After the oral Phe load, plasma Phe values (Figure a) steeply increased to reach a maximum one hour postload during both series and slowly decreased thereafter. In the Pheonly series, plasma Phe increase in comparison with preload values was 82% (854 ± 101 μmol/l) six hours postload, 78% (802 ± 133 μmol/l) 12 h postload, and 63% (657 ± 123 μmol/l) 24 h postload. In the Phe+LNAA series, plasma Phe increase was 75% (797 ± 368 μmol/l) six hours postload, 55% (579 ± 238 μmol/l) 12 h postload, and 38% (405 ± 212 μmol/l) 24 h postload. Comparing plasma Phe concentrations in the two series, these were similar six hours postload (t = 0.02, ns). In the Phe+LNAA series, plasma Phe was 9% lower 12 h postload (t = 2.5, P < 0.10) and 12% lower 24 h postload (t = 3.6, P < 0.05) in comparison with the Pheonly series. Phe levels had decreased by 17% (Pheonly) and 20% (Phe+LNAA), respectively, at 24 h compared with maximum Phe at one hour postload. Ten days later, Phe levels had returned to preload values in both series and in all patients.
During the Pheonly series, plasma concentrations of some other LNAAs decreased slightly in the postload period (Table ). This was statistically significant for isoleucine (t = 3.8, P < 0.05) and Trp (t = 6.7, P < 0.01). During the Phe+LNAA series, LNAA supplementation started at minus two hours and led to a substantial increase in plasma LNAA concentrations in all seven AAs (Table ). The courses of valine (Figure b), methionine, isoleucine, and leucine plasma concentrations from preload to 12 h postload showed a marked jitter, attributed to both fast absorption from the gastrointestinal tract and fast elimination from blood, whereas the courses of Tyr, histidine, and Trp (Figure c) concentrations were found to be smoother. During LNAA treatment, lysine concentrations decreased by ~30%. As lysine levels also slightly decreased in the Pheonly series compared with pretreatment levels (Table ), there was no significant difference between the series (t =1.9, P = 0.11). However, an effect of LNAA treatment on plasma lysine levels has to be assumed. Also, other AAs showed a slight decrease of plasma concentrations postload. This effect was present in both series, e.g., ornithine Pheonly series: –14 μmol/l, approximately –18%; Phe+LNAA series: –10 μmol/l, approximately –12%, compared with pretreatment levels. Most LNAA concentrations and lysine were back in the pretreatment range 14 h after stopping LNAA supplementation, i.e., 24 h after the Phe load. However, mean concentrations for methionine (+196%), Tyr (+43%), and histidine (+20%) were still above pretreatment levels. Ten days after the Phe load, all LNAA levels were in the pretreatment range.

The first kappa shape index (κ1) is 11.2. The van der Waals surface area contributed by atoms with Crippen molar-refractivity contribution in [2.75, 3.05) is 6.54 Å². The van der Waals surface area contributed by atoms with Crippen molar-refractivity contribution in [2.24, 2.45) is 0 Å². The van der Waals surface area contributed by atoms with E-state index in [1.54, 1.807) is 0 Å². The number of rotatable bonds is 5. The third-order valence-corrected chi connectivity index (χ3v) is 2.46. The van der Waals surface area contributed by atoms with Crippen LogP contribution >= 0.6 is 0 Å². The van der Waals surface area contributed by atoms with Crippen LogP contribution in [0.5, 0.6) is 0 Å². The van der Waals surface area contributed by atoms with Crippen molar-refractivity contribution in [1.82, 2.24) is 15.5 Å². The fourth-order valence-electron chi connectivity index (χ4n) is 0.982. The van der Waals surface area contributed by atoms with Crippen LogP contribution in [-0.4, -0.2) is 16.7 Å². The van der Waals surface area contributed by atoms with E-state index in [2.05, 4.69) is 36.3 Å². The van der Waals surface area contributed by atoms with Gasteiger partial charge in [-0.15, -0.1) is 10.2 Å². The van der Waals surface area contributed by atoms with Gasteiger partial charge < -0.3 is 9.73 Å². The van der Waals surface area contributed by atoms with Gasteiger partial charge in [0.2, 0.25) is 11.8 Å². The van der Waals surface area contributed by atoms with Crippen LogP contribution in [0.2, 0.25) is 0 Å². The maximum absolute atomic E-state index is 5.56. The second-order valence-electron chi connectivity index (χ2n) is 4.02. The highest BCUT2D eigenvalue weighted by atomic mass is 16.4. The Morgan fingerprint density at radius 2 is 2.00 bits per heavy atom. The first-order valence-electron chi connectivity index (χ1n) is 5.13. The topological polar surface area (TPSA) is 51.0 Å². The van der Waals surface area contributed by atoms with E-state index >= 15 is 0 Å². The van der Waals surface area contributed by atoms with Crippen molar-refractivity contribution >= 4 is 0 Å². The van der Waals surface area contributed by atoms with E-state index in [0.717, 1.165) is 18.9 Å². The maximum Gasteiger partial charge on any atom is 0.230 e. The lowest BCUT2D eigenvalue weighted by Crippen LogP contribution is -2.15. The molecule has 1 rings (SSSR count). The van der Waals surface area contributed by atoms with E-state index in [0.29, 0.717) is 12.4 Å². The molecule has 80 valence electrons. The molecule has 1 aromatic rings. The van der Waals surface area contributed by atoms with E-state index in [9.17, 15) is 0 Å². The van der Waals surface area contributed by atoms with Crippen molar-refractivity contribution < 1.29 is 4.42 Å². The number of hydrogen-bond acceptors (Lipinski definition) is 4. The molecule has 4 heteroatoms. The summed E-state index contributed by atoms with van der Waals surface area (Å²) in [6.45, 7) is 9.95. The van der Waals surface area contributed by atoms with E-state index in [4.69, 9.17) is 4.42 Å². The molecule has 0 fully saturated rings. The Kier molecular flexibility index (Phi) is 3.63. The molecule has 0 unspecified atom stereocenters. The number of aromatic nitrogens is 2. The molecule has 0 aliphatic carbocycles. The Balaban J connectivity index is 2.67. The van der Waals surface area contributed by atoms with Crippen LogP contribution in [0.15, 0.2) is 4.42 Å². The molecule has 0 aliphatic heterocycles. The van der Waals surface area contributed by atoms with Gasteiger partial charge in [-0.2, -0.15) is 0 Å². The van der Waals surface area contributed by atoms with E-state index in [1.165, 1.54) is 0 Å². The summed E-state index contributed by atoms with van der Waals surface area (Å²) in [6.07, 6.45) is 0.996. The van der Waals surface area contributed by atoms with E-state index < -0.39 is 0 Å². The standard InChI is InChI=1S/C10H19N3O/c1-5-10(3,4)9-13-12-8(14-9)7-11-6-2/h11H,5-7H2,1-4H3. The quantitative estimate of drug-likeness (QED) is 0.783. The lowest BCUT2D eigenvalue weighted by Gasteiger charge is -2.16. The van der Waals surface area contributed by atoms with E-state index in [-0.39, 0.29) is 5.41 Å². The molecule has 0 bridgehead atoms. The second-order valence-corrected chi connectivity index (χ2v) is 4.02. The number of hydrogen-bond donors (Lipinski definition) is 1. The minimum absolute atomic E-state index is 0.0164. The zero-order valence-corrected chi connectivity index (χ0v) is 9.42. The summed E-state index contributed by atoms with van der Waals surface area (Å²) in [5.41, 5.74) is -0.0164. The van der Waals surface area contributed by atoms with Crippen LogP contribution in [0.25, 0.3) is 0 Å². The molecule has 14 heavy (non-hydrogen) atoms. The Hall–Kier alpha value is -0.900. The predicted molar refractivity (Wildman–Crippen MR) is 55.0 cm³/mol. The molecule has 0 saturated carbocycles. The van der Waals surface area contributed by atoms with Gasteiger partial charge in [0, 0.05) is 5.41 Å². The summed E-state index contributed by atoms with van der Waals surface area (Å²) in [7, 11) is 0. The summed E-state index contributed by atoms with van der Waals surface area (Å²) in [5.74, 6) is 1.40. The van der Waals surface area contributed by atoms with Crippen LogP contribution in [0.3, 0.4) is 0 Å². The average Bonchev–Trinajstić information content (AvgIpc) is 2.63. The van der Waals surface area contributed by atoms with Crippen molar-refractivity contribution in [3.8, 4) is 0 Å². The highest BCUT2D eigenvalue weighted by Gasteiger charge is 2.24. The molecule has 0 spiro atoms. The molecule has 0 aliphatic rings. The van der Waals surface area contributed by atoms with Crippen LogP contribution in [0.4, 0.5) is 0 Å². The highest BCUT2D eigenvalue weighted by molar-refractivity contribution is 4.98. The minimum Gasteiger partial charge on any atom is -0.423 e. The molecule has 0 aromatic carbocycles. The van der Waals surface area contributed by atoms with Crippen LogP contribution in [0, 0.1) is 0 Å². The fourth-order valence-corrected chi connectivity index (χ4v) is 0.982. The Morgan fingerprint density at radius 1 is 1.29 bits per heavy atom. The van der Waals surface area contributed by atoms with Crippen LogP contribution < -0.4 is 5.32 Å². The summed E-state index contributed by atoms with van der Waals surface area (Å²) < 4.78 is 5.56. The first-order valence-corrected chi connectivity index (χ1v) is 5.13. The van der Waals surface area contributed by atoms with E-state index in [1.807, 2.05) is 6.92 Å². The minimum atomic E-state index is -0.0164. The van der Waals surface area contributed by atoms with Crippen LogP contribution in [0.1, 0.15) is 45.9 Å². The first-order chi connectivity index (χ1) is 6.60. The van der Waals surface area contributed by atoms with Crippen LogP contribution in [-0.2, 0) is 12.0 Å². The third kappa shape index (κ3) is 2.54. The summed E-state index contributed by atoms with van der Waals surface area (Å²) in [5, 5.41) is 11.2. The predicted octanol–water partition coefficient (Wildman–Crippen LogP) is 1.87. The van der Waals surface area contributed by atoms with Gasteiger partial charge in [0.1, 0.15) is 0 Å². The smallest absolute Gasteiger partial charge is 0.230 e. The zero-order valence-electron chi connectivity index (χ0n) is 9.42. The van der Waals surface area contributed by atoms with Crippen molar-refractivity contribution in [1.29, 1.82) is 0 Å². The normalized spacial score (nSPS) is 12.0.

The Km-corrected Phe/LNAA ratio (Table and Figure d) more than doubled in the Pheonly series, whereas it decreased under LNAA treatment, i.e., up to 12 h. In the Pheonly series, Km-normalized Tyr and Trp ratios decreased. However, in the Phe+LNAA series, they increased despite elevation of plasma Phe.